Movies reviewed this week: Puss in Boots: The Last Wish, Bottoms, Chan Is Missing, Saraband, The Dunwich Horror, Daughters of Darkness, Elvis, Depraved, The Devil Down Under: Satanic Panic in Australia from Rosaleen Norton to Alison’s Birthday, Alison’s Birthday, and Johnny Mnemonic.
9/4/2023: Puss in Boots: The Last Wish (2022): ****
I cannot believe a sequel to a Shrek spinoff movie got me like that. Nothing hugely groundbreaking in this but computer animation continues to escape the old school Pixar stereotypes, the writing was clever, and I think casting a lot of Latino actors was smart.
9/4/2023: Bottoms (2023): ****
That reached levels of full on cartoon anarchy the likes of which I haven’t seen since Savage Steve Holland was rejecting the chains of reality. Bottoms goes harder than his classics. Much bloodier and much more gay. Emma Seligman didn’t just make a gender-flipped crass teen sex comedy either; there are a couple of points where she gut punches the audience. Like it’s funny when Marshawn Lynch is explaining that he knew women were evil all along but it’s also just a wee bit familiar, right?
9/4/2023: Chan Is Missing (1982): ****
I love shaggy dog stories that wind up being sneakily formalist. Wayne Wang loops back to identity over and over again, harmonizing with himself and with the complex life of Chinese-Americans in San Francisco. There are three unanswerable questions here: where is Chan, what is Chinese identity in America, and where’s the best Chinese food in San Francisco? Jo makes fun of the first question in the first minute; Wang spends the rest of the movie making fun of the other two.
9/4/2023: Saraband (2003): ****
Criterion is correct: one should watch Saraband directly after Scenes from a Marriage. It would stand alone well enough; however, starting with the opening sequence, it builds on its predecessor. Marianne (Liv Ullman) sorts through a sea of photographs, speaking directly to the camera in a way that signals we’re about to see a conscious commentary on the previous work.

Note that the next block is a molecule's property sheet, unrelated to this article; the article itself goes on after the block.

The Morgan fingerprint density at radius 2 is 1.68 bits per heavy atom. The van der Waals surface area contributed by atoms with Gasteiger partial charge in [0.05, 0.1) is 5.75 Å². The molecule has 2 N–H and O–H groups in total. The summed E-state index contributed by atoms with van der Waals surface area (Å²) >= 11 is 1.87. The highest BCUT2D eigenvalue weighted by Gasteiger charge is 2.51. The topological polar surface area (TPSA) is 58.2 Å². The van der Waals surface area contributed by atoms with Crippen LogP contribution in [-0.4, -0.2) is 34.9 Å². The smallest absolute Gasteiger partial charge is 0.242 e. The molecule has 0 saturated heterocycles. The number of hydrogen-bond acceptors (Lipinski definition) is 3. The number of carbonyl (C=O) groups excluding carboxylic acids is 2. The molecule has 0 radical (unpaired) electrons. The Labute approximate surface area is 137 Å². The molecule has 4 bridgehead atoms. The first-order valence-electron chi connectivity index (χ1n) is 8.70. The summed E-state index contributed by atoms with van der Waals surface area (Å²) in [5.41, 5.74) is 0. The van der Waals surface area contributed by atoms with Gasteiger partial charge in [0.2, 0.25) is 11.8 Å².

And yes. In the first scene, when Marianne intrudes on Johan (Erland Josephson), it’s clear that they’re as bad for each other as they ever were. She asked if she could come visit after decades apart, and he said no, and she did anyway. He reveals that he knew she’d come anyway, and she can’t leave because he’s arranged for dinner. It’s funny; it’s also a microcosm of the toxic relationship Bergman showed us over the course of five hours of television.
(I am holding back from talking about the acting, since that’s a whole essay on its own. Suffice it to say that Josephson and Ullman are masters, and that Börje Ahlstedt and Julia Dufvenius keep up.)
That acidic honesty is crucial for the rest of the film. The focus is on the damaged relationship between Johan’s son Henrik and Henrik’s daughter Karin. It’s easy to lose track of the fact that it’s a generational trauma: Johan crushed his son at a young age, and he never recovered. Nor did Johan listen to Henrik’s dead wife Anna while she was still alive. All four family members spend time mourning Anna, even Marianne, who never met her. None of them listened to her, so that mourning is hollow at the very least.
Is Marianne innocent? She wasn’t a direct part of this specific family dynamic, after all. Well…
The film ends with a shot of Marianne’s daughter Martha, who is in an asylum of some kind. There’s not time to examine that story, but I think there’s an implied weight to it which is no less significant than the story Bergman does tell. It takes a final separation between Marianne and Johan before Martha and Marianne can touch each other once again.
9/5/2023: The Dunwich Horror (1970): **1/2
Ed Begley and Dean Stockwell wind up in a magickal duel while Sandra Dee writhes around with the Necronomicon balanced on her thighs, so it’s got that going for it. Its heart was in the right place, it just needed more energy. If the acting had been as vibrant as the psychedelic hallucinatory interludes it might have gotten somewhere.
9/7/2023: Daughters of Darkness (1971): ***1/2
There’s a certain purity to this story that elevates it a bit above the Eurotrash horror pack. Our ill-fated newlyweds and the perfectly menacing Delphine Seyrig as Elizabeth Báthory (plus Andrea Rau, sidekick) are literally the only guests in the seaside hotel which holds the bulk of the plot. That leaves the coast clear for a ton of psychosexual tension, superb interiors — filmed in the Corinthia Grand Hotel Astoria — and excellent fashion choices.
The little touches are pretty clever. Director Harry Kümel costumed Seyrig to evoke Marlene Dietrich, and Rau is a stand-in for Louise Brooks. It’s a small thing but it conveys their vampiric timelessness. Not great art, but good trash.
9/8/2023: Elvis (2022): ***